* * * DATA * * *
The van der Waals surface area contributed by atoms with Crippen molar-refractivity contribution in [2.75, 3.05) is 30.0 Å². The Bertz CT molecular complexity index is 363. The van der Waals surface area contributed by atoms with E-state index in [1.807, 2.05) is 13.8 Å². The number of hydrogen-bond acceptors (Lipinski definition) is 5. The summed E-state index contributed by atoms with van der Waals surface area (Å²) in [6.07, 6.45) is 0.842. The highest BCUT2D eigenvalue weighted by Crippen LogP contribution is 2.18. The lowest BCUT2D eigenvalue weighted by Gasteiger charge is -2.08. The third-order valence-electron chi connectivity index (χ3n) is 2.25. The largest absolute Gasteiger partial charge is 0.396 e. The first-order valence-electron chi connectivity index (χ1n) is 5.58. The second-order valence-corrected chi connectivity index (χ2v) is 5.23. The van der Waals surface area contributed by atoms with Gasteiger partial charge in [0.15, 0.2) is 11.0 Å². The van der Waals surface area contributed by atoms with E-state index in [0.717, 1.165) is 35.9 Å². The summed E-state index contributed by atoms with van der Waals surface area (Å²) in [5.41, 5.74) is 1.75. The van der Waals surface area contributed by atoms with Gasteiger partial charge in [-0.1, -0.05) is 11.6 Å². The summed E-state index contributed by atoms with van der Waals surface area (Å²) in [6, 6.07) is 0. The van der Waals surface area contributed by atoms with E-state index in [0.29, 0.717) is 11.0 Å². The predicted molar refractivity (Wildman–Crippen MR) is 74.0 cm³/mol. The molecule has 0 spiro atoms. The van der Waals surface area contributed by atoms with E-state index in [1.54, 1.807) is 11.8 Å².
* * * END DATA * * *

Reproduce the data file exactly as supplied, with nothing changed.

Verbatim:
The van der Waals surface area contributed by atoms with Crippen molar-refractivity contribution in [2.75, 3.05) is 30.0 Å². The Bertz CT molecular complexity index is 363. The van der Waals surface area contributed by atoms with E-state index in [1.807, 2.05) is 13.8 Å². The number of hydrogen-bond acceptors (Lipinski definition) is 5. The summed E-state index contributed by atoms with van der Waals surface area (Å²) in [6.07, 6.45) is 0.842. The highest BCUT2D eigenvalue weighted by Crippen LogP contribution is 2.18. The lowest BCUT2D eigenvalue weighted by Gasteiger charge is -2.08. The third-order valence-electron chi connectivity index (χ3n) is 2.25. The largest absolute Gasteiger partial charge is 0.396 e. The first-order valence-electron chi connectivity index (χ1n) is 5.58. The second-order valence-corrected chi connectivity index (χ2v) is 5.23. The van der Waals surface area contributed by atoms with Gasteiger partial charge in [0.15, 0.2) is 11.0 Å². The van der Waals surface area contributed by atoms with E-state index in [0.717, 1.165) is 35.9 Å². The summed E-state index contributed by atoms with van der Waals surface area (Å²) in [5.41, 5.74) is 1.75. The van der Waals surface area contributed by atoms with Gasteiger partial charge in [-0.1, -0.05) is 11.6 Å². The summed E-state index contributed by atoms with van der Waals surface area (Å²) in [6, 6.07) is 0. The van der Waals surface area contributed by atoms with E-state index in [0.29, 0.717) is 11.0 Å². The predicted molar refractivity (Wildman–Crippen MR) is 74.0 cm³/mol. The molecule has 0 spiro atoms. The van der Waals surface area contributed by atoms with E-state index in [1.54, 1.807) is 11.8 Å².